COVID and the Chinese Social Contract
In response to the COVID-19 pandemic, different countries adopted different strategies, depending on their respective cultural and historical traditions. While China's top-down authoritarian strategy initially seemed effective, the regime's zero-COVID policy ultimately proved to be fatally flawed.
BERLIN – In October, the Communist Party of China convened its 20th National Congress, primarily to confirm President Xi Jinping’s hold over the country’s leadership. Everything went according to his plan: the CPC’s top governing body, the Standing Committee, is now staffed only by his most devoted henchmen. With Xi having secured a third term as general secretary – and thus as president – one man now has absolute power in China for the first time since the days of Mao Zedong.
Gone is the principle of collective, term-limited leadership that Deng Xiaoping introduced following Mao’s death – a time when China was just beginning its massively successful modernization phase. Yet, as recent history shows, the return to one-man rule in a country of 1.4 billion people represents one of the greatest risks to China and its status as a rising superpower second only to the United States.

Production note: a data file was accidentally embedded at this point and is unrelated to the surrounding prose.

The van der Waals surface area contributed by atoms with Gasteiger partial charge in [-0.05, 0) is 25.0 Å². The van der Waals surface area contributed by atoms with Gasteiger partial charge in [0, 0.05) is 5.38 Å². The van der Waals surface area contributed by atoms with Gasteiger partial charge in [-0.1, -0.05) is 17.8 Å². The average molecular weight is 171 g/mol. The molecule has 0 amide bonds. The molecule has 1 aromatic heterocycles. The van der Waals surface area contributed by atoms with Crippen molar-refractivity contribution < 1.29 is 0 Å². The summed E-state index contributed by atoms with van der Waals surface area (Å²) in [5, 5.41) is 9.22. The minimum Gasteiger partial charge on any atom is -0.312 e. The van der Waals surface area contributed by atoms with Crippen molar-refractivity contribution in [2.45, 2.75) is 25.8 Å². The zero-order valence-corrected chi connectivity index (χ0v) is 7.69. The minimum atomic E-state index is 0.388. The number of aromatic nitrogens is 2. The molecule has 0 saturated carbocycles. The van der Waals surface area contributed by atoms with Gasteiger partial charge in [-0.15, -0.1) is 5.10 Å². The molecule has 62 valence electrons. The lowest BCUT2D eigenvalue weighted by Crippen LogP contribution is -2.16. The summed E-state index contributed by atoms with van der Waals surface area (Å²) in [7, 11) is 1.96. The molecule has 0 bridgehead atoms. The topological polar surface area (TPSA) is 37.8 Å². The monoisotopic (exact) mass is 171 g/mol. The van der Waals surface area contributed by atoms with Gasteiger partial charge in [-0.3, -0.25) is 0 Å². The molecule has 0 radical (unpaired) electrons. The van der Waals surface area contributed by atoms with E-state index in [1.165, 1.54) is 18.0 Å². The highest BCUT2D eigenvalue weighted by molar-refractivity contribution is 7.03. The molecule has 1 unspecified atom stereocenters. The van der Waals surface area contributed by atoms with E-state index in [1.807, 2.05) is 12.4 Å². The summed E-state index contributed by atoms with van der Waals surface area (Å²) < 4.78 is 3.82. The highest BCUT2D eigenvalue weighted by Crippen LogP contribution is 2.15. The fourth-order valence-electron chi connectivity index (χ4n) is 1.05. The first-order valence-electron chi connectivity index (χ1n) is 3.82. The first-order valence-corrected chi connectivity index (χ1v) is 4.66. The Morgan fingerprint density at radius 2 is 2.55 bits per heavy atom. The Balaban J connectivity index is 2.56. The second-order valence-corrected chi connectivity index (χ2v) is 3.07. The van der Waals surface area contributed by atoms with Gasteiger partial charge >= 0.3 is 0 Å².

Yes, under Xi, the Chinese regime’s power has increasingly seemed unlimited and unrestricted, owing to massive investments in state-of-the-art digital mass surveillance and social control systems. Yet the CPC’s strength is not based only on all-encompassing “smart” repression. Rather, it is the result of the party’s tremendous successes in modernizing China.
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